But the true meaning of yesterday’s game will come with more data points: either it’s one more win on the way to a great season, like BYU and Pittsburgh in 2012, or it’s a harbinger of potential problems for a future loss – perhaps like Navy last year.

While the Irish are still undefeated, I’ll assume it’s the former. No matter how ugly the wins, a 12-0 Notre Dame team will get a shot in a national semifinal. And they’re already halfway there. 

Revisiting Trap Games

                                                                           Matt Cashore

10.10.14

Craig Chval ‘15

Talking to Notre Dame fans, you’d think the Irish were traveling to Tallahassee this week to take on top-ranked Florida State.

Unfortunately, that matchup will have to wait until after the North Carolina game tomorrow. It’s a classic trap game: The Tar Heels are an underachieving but talented team. The Irish are coming off a big win last week and trying to not look ahead to another huge matchup the following game.

That got me thinking – how often has Notre Dame had a game like this, and how well have they done? Surprisingly, there haven’t been too times when a ranked Irish team played an unranked opponent in between two ranked foes. If you limit it to three-week periods (meaning no byes to separate the games), there have been 20 since the advent of the AP Poll in 1936.

If you only include scenarios in which Notre Dame won the first game (as the Irish did against Stanford), there are 13 such instances. Notre Dame is 10-3 in those trap games and an excellent 8-3-2 in games after trap games. Still following me?

Over the last 30 years, the trap games have always been within one score, but Notre Dame is 3-1 in those games. It will be tempting to look ahead to Florida State, but it could prove fatal. Based on what’s happened in the past, Saturday’s game might be closer than you think.

Here’s a brief overview of the last five of Notre Dame’s trap games.

2012: BYU 14 – No. 5 Notre Dame 17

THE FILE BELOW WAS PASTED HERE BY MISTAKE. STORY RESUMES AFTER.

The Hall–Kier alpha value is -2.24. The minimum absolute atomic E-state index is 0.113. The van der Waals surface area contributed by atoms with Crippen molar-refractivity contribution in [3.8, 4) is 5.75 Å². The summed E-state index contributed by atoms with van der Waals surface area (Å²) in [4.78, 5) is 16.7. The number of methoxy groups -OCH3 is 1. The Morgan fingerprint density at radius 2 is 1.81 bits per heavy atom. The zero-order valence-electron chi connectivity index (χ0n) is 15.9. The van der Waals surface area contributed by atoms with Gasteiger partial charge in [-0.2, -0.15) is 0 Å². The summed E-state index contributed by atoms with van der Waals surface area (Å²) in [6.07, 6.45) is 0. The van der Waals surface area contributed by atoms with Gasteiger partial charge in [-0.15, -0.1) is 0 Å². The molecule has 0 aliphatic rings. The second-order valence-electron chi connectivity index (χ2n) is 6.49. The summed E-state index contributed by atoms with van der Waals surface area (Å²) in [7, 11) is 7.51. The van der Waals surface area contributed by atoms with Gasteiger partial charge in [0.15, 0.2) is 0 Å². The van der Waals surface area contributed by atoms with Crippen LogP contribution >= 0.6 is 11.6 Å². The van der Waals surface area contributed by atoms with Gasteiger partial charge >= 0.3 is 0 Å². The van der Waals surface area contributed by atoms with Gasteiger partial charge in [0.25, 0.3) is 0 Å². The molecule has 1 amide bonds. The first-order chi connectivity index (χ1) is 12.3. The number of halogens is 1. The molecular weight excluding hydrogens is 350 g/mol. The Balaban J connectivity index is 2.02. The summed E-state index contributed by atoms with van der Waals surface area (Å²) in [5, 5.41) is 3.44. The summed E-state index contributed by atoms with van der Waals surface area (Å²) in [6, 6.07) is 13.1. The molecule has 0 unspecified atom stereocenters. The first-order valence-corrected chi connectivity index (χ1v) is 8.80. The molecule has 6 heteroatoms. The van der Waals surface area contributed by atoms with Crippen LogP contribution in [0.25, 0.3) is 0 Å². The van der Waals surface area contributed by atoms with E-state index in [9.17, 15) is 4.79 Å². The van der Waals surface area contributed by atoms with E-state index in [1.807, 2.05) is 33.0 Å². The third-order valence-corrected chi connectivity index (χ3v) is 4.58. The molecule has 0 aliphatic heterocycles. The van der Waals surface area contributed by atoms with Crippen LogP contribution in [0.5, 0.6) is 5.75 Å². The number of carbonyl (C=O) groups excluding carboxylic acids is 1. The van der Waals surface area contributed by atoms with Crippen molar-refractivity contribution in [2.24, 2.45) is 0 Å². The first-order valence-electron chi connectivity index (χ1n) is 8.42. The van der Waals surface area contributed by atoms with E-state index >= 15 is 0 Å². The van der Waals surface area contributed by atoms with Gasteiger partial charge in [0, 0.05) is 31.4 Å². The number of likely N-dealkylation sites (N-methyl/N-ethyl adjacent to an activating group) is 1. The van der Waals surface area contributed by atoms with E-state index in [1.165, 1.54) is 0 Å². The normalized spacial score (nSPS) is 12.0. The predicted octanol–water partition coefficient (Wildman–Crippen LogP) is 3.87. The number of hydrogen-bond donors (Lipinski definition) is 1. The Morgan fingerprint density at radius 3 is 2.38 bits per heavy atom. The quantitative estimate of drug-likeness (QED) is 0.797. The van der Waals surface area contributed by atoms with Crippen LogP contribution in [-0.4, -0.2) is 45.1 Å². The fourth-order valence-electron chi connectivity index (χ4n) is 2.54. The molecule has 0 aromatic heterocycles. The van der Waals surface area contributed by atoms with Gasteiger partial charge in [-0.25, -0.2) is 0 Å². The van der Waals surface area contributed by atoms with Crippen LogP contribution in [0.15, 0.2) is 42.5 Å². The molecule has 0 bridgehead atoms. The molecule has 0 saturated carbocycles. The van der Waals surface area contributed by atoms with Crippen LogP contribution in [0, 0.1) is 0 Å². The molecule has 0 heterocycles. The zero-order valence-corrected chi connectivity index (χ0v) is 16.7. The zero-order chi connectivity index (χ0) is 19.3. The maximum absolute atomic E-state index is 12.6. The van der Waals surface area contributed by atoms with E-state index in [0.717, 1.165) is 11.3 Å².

Previous game: No. 17 Stanford 13 – No. 7 Notre Dame 20 (OT)

Following game: No. 5 Notre Dame 30 – No. 8 Oklahoma 13

Final record/rank: 12-1, No. 4

Wow, there are some striking similarities between this game and the upcoming one. Both featured a tight home win over Stanford and a top-10 road opponent. And of course both teams were undefeated.

If you don’t remember this BYU game, you might not be alone. It was not among the most thrilling contests of 2012, although Notre Dame did score the go-ahead touchdown in the fourth quarter.

This was the game Everett Golson did not play due to an injury, and Tommy Rees led the Irish to their seventh straight win.

2002: Purdue 17 – No. 23 Notre Dame 24

Previous game: Notre Dame 22 – No. 21 Maryland 0 (at Giants Stadium)

Following game: No. 7 Michigan 23 – No. 20 Notre Dame 25

Final record/rank: 10-3, No. 19

Notre Dame’s unexpected 8-0 start in 2002 began in the Meadowlands with a 22-0 thrashing of Maryland. The Irish almost faced a letdown the following week against Purdue, but scored three defensive touchdowns to eke out the 24-17 win.

The big game was the third week, when the Irish scored their first offensive touchdowns of the season en route to a 25-23 home victory over seventh-ranked Michigan. 

1995: No. 17 Notre Dame 28 – Army 27 (at Giants Stadium)

Previous game: No. 23 Notre Dame 29 – No. 15 Washington 21

Following game: No. 5 USC 10 – No. 17 Notre Dame 38

Final record/rank: 9-3, No. 11

All the games so far have been close, but this takes the cake. Coming off a road win over Washington, the Irish were very, very nearly on the receiving end of a huge upset by Army. The 1-2-1 Black Knights scored a touchdown in the last minute to make the score 28-27.